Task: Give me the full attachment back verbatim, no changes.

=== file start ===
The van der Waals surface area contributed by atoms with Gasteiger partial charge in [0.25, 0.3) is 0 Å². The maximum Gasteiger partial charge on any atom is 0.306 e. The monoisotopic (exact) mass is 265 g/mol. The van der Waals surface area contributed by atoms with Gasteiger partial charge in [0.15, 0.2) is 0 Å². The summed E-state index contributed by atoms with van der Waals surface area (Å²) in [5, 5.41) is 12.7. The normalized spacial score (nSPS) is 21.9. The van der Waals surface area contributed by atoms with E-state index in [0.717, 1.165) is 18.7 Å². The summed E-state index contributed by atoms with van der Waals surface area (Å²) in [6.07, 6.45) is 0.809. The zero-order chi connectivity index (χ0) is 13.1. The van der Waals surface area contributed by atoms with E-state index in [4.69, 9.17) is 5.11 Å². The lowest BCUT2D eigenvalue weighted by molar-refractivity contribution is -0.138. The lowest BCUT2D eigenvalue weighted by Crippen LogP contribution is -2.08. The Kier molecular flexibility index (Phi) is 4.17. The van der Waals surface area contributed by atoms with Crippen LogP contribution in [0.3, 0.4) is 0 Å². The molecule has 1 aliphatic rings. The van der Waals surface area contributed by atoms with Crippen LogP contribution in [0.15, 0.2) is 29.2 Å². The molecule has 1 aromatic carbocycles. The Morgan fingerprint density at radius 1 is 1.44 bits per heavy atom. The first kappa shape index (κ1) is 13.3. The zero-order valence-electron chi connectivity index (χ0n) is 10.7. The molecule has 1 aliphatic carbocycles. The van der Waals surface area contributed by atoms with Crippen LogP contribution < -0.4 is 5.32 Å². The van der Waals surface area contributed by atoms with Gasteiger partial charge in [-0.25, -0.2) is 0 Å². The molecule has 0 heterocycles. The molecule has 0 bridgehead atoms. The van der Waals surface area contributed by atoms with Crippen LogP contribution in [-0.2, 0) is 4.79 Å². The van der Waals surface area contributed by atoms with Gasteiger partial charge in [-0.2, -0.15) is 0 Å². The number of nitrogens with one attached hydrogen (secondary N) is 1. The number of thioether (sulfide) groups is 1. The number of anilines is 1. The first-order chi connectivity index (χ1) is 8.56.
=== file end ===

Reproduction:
The van der Waals surface area contributed by atoms with Gasteiger partial charge in [0.25, 0.3) is 0 Å². The maximum Gasteiger partial charge on any atom is 0.306 e. The monoisotopic (exact) mass is 265 g/mol. The van der Waals surface area contributed by atoms with Gasteiger partial charge in [0.15, 0.2) is 0 Å². The summed E-state index contributed by atoms with van der Waals surface area (Å²) in [5, 5.41) is 12.7. The normalized spacial score (nSPS) is 21.9. The van der Waals surface area contributed by atoms with E-state index in [0.717, 1.165) is 18.7 Å². The summed E-state index contributed by atoms with van der Waals surface area (Å²) in [6.07, 6.45) is 0.809. The zero-order chi connectivity index (χ0) is 13.1. The van der Waals surface area contributed by atoms with E-state index in [4.69, 9.17) is 5.11 Å². The lowest BCUT2D eigenvalue weighted by molar-refractivity contribution is -0.138. The lowest BCUT2D eigenvalue weighted by Crippen LogP contribution is -2.08. The Kier molecular flexibility index (Phi) is 4.17. The van der Waals surface area contributed by atoms with Crippen LogP contribution in [0.3, 0.4) is 0 Å². The molecule has 1 aliphatic rings. The van der Waals surface area contributed by atoms with Crippen LogP contribution in [0.15, 0.2) is 29.2 Å². The molecule has 1 aromatic carbocycles. The Morgan fingerprint density at radius 1 is 1.44 bits per heavy atom. The first kappa shape index (κ1) is 13.3. The zero-order valence-electron chi connectivity index (χ0n) is 10.7. The molecule has 1 aliphatic carbocycles. The van der Waals surface area contributed by atoms with Crippen LogP contribution < -0.4 is 5.32 Å². The van der Waals surface area contributed by atoms with Gasteiger partial charge in [-0.25, -0.2) is 0 Å². The molecule has 0 heterocycles. The molecule has 0 bridgehead atoms. The van der Waals surface area contributed by atoms with Crippen LogP contribution in [-0.2, 0) is 4.79 Å². The van der Waals surface area contributed by atoms with Gasteiger partial charge in [-0.2, -0.15) is 0 Å². The number of nitrogens with one attached hydrogen (secondary N) is 1. The number of thioether (sulfide) groups is 1. The number of anilines is 1. The first-order chi connectivity index (χ1) is 8.56.